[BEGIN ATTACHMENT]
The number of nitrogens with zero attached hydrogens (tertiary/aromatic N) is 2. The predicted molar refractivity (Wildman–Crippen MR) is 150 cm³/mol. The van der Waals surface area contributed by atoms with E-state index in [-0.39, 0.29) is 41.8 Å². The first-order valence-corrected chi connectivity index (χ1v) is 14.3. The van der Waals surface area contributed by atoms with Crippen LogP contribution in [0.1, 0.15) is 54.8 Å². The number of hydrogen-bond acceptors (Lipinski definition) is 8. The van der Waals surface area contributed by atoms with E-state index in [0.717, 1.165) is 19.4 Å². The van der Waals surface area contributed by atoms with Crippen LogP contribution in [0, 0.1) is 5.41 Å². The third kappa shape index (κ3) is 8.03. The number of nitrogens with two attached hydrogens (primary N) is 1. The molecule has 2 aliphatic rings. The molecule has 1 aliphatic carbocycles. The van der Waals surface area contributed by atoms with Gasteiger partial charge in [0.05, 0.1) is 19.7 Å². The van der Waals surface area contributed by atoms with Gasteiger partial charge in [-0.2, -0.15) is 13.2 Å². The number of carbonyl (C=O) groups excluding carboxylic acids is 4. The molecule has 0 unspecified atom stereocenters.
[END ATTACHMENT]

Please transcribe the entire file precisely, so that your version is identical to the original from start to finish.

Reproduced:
The number of nitrogens with zero attached hydrogens (tertiary/aromatic N) is 2. The predicted molar refractivity (Wildman–Crippen MR) is 150 cm³/mol. The van der Waals surface area contributed by atoms with E-state index in [-0.39, 0.29) is 41.8 Å². The first-order valence-corrected chi connectivity index (χ1v) is 14.3. The van der Waals surface area contributed by atoms with Crippen LogP contribution in [0.1, 0.15) is 54.8 Å². The number of hydrogen-bond acceptors (Lipinski definition) is 8. The van der Waals surface area contributed by atoms with E-state index in [0.717, 1.165) is 19.4 Å². The van der Waals surface area contributed by atoms with Crippen LogP contribution in [0, 0.1) is 5.41 Å². The third kappa shape index (κ3) is 8.03. The number of nitrogens with two attached hydrogens (primary N) is 1. The molecule has 2 aliphatic rings. The molecule has 1 aliphatic carbocycles. The van der Waals surface area contributed by atoms with Gasteiger partial charge in [0.05, 0.1) is 19.7 Å². The van der Waals surface area contributed by atoms with Gasteiger partial charge in [-0.2, -0.15) is 13.2 Å². The number of carbonyl (C=O) groups excluding carboxylic acids is 4. The molecule has 0 unspecified atom stereocenters.